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Question About Non-Linear Second Order Differential Equation

  1. Jun 2, 2010 #1
    Hi, I just had my ordinary differential equation final exam today (summer class), the exam was fine. We had a bonus question though, it was a nonlinear second order differential equation, we didn't learn anything about those except for one existence and uniqueness theorem. I am curious if I got it right. The question was, solve:

    x2y''-4(y')2=0

    Clearly C (constant) is a solution, for the other solution I made an educated guess that y is x2, that didn't quite work, but I figured out it was x2/8...so I put
    y=x2/8 + C

    I know this solution works because I've plugged it in, the thing I am wondering is when I solve it on wolframalpha.com it gives
    y[x] = -4 ln(C1x-4)/(C12)-x/C1+C2.

    I have noticed that these two solutions (mine and wolframs) are linearly independent, but since the equation is nonlinear I don't think combining the two would also be a solution....so I am just wondering if I got the answer right? Also, why doesn't wolfram also give my answer. I mean is it not a completely right answer? I guess the same rules don't apply to nonlinear and linear equations, could there be other answers as well?

    Thanks!
     
  2. jcsd
  3. Jun 2, 2010 #2
    The equation does not contain y explicitly, so you can reduce its order by introducing a new unknown:

    [tex]
    \begin{array}{l}
    y' = z \\

    y'' = z'
    [/tex]

    The first order equation that you will get is with separable variables and can be integrated.
     
  4. Jun 2, 2010 #3
    Hm yes that worked and I got the answer I got, but what about the answer wolframalpha gives?
     
  5. Jun 2, 2010 #4
    I'm assuming you're talking about the wolfram alpha solution....well, as C1 approaches zero the equation approaches infinity...I'm not sure..
     
  6. Jun 2, 2010 #5
    If you reduce your equation to the first order equation:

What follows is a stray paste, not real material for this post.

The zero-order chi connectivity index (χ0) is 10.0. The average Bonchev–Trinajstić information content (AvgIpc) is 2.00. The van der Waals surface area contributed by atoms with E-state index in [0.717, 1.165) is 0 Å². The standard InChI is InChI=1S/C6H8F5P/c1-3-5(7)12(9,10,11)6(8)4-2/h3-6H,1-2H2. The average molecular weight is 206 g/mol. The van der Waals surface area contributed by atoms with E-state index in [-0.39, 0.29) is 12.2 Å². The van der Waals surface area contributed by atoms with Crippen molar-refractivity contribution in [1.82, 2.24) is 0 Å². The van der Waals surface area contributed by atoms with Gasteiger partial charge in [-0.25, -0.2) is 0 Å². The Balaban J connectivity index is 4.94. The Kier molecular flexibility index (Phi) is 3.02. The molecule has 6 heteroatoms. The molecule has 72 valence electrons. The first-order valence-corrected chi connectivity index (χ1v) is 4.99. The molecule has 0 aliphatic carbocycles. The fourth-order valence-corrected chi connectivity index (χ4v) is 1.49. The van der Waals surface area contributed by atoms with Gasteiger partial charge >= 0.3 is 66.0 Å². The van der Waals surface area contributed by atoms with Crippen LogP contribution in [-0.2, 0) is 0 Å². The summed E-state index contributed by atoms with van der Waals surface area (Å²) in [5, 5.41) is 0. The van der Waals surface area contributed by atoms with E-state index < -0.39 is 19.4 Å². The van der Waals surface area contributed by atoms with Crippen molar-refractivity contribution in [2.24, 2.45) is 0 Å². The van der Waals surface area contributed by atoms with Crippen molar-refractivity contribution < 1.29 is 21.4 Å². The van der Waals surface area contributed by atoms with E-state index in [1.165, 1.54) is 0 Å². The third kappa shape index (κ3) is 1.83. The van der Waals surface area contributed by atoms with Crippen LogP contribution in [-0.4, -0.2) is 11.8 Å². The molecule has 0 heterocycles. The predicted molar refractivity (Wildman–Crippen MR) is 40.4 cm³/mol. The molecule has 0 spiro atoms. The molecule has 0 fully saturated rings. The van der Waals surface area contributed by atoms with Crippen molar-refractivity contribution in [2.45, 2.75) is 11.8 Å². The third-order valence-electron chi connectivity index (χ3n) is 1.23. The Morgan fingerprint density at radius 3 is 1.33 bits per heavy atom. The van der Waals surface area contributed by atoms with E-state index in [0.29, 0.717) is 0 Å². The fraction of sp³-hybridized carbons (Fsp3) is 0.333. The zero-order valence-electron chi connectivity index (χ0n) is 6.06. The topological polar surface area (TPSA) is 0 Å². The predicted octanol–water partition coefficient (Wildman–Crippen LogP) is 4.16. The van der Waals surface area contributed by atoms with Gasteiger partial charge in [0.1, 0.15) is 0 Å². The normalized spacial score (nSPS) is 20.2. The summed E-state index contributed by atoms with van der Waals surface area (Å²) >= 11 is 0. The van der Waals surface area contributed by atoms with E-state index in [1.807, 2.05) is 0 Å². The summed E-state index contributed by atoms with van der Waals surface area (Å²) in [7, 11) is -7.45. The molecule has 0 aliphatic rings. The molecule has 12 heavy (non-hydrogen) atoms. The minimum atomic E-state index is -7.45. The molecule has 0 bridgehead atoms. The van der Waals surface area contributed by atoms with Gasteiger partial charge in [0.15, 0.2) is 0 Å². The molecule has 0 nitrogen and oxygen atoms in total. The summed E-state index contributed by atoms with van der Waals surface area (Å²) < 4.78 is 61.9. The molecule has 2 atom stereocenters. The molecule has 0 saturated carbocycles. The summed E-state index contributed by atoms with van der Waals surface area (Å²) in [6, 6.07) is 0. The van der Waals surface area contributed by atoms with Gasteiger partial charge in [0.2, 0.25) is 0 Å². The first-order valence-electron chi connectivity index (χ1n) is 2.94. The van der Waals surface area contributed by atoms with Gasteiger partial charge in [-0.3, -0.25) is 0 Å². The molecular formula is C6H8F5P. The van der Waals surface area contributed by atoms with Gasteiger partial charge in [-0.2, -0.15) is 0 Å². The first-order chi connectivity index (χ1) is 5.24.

[tex]
    x^{2} z' = 4 z^{2}
    [/tex]
    and you integrate this equation by separating variables:
    [tex]
    \frac{z'}{z^{2}} = \frac{4}{x^{2}}
    [/tex]

    [tex]
    \frac{dz}{z^{2}} = \frac{4 \, dx}{x^{2}}
    [/tex]

    [tex]
    -\frac{1}{z} = -\frac{4}{x} + C_{1}
    [/tex]

    [tex]
    z = \frac{x}{4 - C_{1} \, x}
    [/tex]

    you can see that your solution corresponds to the value [itex]C_{1} = 0[/itex]. The reason why this is inconvenient in the general solution is because [itex]C_{1}[/itex] is in the denominator and taking this limit requires that we use the absolute value in the logarithm (remember [itex]\int{dx/x} = \ln|x|[/itex]) and adjust the value of [itex]C_{2}[/itex] so that we have an indeterminate form [itex]0/0[/itex] and then take L'Hospital's Rule. The way I am suggesting is more straightforward. So, you get:

    [tex]
    z = y' = \frac{x}{4}
    [/tex]

    which is precisely what you have found.
     
  7. Jun 3, 2010 #6
    It doesn't seem like that is really the real answer then? You wouldn't know that C1=0. Sorry I am not familiar with non-linear equations, maybe I am applying first order logic that doesn't apply here or something, but does the equation have two linearly independent solutions that you can't combine to make one total solution? If you plug in different values for x in my solutions and in wolframs, you don't get the same answer.
     
  8. Jun 3, 2010 #7
    The red highlighted text addresses two different things: the order of a DE and (non)linearity. Also, the thing you are talking about the two linearly-independent solutions and constructing a general solution by making a linear combination of them is true only for second-order linear DE. As your equation is not linear, this is not the case.

    The blue highlighted text also concerns different concepts. When the integrating constants in the general solution attain a particular value, we obtain a particular solution. This is still a function of x. You are not required to take a particular value for the argument of the function x.

    As a side note, one particular solution that is "hidden" from the form of the general solution is
    [tex]
    x = 0
    [/tex]

    To see this, treat y as an argument and x as a dependent variable. The derivatives become:
    [tex]
    y' = \frac{1}{x'}
    [/tex]

    [tex]
    y'' = \frac{dy'}{dy} \, \frac{dy}{dx} = \frac{1}{x'} \, \frac{d}{dy}(\frac{1}{x'}) = -\frac{x''}{(x')^{3}}
    [/tex]

    Substituting these, we get:
    [tex]
    x^{2} \left(-\frac{x''}{(x')^{3}}\right) - 4 \left(\frac{1}{x'}\right)^{2} = 0
    [/tex]

    [tex]
    x^{2} \, x'' + 4 x' = 0
    [/tex]

    Then, [itex]x = 0[/itex] ([itex] x' = x'' = 0[/itex]) is an obvious solution.
     
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